About children’s health and nutrition

Learning about healthy lifestyles contributes to children’s sense of wellbeing and builds their confidence in themselves. Adults can help children learn about healthy eating, hygiene and how to keep fit and active. As children become more independent, they can take greater responsibility for their own health, safety and wellbeing.

Healthy eating and physical activity

All young children need help to establish patterns of good eating and exercise for their present wellbeing and for a healthy life. Within this broad focus area, obesity and food allergies/intolerances can present particular problems and can have a major impacts on many children and their families, if not handled appropriately. A key part of learning about and adopting healthy lifestyles involves children seeing these modelled positively and enthusiastically by the important people in their lives. To read more about this, click here to view a newsletter developed by Early Childhood Australia.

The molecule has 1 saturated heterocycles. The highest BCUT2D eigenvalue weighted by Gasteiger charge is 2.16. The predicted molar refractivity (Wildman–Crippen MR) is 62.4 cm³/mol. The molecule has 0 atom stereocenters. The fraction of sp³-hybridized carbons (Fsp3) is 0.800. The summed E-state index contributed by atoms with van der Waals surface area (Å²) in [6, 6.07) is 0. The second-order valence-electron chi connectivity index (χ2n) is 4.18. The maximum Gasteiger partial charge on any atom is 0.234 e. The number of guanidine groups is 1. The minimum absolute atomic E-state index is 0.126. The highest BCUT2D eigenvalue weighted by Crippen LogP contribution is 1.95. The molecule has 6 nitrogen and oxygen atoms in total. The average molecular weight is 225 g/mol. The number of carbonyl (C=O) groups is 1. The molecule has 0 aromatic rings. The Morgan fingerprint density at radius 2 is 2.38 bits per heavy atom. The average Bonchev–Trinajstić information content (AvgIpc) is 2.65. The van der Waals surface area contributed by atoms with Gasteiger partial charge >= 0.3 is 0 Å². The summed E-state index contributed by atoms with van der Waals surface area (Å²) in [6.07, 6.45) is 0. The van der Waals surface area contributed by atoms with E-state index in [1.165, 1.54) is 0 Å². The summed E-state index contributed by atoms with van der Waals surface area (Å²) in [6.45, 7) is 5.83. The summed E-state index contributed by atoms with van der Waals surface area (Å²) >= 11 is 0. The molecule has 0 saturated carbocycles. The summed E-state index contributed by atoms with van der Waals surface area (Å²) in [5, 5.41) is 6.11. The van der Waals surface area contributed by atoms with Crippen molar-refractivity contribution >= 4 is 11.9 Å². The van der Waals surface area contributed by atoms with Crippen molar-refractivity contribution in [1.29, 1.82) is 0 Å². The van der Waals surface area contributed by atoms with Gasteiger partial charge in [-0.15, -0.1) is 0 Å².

There are guidelines provided by the government and other organisation to help parents make good choices about food and drink for children. Just as important as implementing good habits is that adults have conversations with children and provide opportunities for them to learn about eating nutritious foods and how that contributes to good health. Healthy eating habits begun in childhood can have a lasting effect. Every child also needs opportunities every day to be physically active and practice new physical skills, either indoors or outdoors.

Childhood obesity contributes significantly to the health and wellbeing of young children. A wealth of information about physical activity and healthy eating for young children is available through the Get Up & Grow program available in English and nine non-English languages.The resources include guidelines, information for families, recipes and posters. Some resources are specifically for Indigenous families and services.